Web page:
Anxiety Disorders

Anxiety is a normal human emotion. To feel anxious from time to time is expected, especially if you life is stressful. Despite occasional anxiety, some individuals experience severe, ongoing anxiety that interferes with daily activities, a telltale sign of an anxiety disorder. Anxiety disorder is a serious mental illness and for people with anxiety disorder, worry and fear are constant and overwhelming and can be crippling.

There are several recognized types of anxiety disorder:

  • Generalized Anxiety Disorder: GAD is the most common type of anxiety. GAD is an ongoing state of mental and physical tension, nervousness. Constant restlessness, edginess, fatigue troubling concentrating and obsessing over negative thoughts are common characteristic of GAD. Even though anxiety is a normal part of our lives, but when anxiety appears to occur for no reason you may have GAD.
  • Social Phobia: Much like minimal anxiety, social phobia is normal. Small degrees of shyness in public places or discomfort in public speaking does not imply an anxiety problem. But when the fear disrupts your life, it becomes a problem. People with social phobia view public situations as distressing, and live in constant fear of being judged or avoided.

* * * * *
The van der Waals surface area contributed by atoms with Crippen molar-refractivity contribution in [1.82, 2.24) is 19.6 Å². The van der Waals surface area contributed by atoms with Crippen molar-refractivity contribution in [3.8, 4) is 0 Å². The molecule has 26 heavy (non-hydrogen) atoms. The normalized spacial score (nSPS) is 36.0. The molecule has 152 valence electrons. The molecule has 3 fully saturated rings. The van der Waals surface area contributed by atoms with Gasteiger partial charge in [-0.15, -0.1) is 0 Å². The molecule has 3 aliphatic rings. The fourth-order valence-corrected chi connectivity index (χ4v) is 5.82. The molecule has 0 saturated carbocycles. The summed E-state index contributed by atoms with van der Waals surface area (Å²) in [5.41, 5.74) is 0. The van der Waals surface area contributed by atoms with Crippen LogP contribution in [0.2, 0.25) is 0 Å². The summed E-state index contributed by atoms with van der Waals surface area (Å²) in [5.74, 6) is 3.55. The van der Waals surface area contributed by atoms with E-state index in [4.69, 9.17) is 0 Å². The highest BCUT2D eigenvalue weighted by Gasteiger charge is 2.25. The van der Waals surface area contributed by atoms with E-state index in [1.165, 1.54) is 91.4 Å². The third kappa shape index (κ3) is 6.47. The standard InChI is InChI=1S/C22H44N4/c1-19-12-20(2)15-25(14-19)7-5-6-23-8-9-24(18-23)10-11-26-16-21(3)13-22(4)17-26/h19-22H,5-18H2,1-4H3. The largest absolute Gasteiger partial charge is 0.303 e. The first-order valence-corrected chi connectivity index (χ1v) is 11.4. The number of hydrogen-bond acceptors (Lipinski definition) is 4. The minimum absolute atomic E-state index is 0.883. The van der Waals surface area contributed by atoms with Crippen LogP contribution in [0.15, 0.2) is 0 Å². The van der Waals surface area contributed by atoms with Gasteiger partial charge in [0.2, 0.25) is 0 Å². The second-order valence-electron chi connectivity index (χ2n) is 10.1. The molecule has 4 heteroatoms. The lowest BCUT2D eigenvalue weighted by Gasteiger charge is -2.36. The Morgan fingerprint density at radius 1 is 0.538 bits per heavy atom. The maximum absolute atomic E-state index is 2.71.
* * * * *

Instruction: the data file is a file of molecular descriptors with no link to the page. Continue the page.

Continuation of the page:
• Panic Disorder: Panic disorder is not just panicking or fearing you might get hit by a car or mauled by a bear. Panic Disorder is when you experience severe feelings of doom that cause mental and physical symptoms that can result in hospitalization. One of the main symptoms of Panic Disorder are panic attacks. Panic attacks can be triggered by over-sensitivity to body sensations by stress or by nothing at all. They are often triggered without warning and are hard to control.
  • Post Traumatic Stress Disorder: PTSD is an anxiety disorder that comes after a traumatic event has occurred. Reliving the Trauma is a symptom where those with PTSD often relive the trauma not only emotionally but mentally and physically. Responding to triggers is when those with PTSD have triggers related to the traumatic event that bring thoughts or feeling associated with the event.
  • Obsessive Compulsive Disorder: Those with OCD often exhibit behaviors and fears that are not only confusing to those around you but may be to the sufferer themselves. Obsessions are thought based. A specific or usually negative thought clouds the mind and simply cannot shake it away no matter how hard they try. Compulsions are the behavior based symptoms. They’re a need to perform an action or activity, often in very specific ways and no matter how hard the person tries they cannot stop.
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1 Comment

  1. Interesting…needs citations/links!!
    Your voice?? No media?
    some new information on the topic or reflective; informational post: attempts to synthesize information and form new meaning; well organized

    not cited!

    Reply

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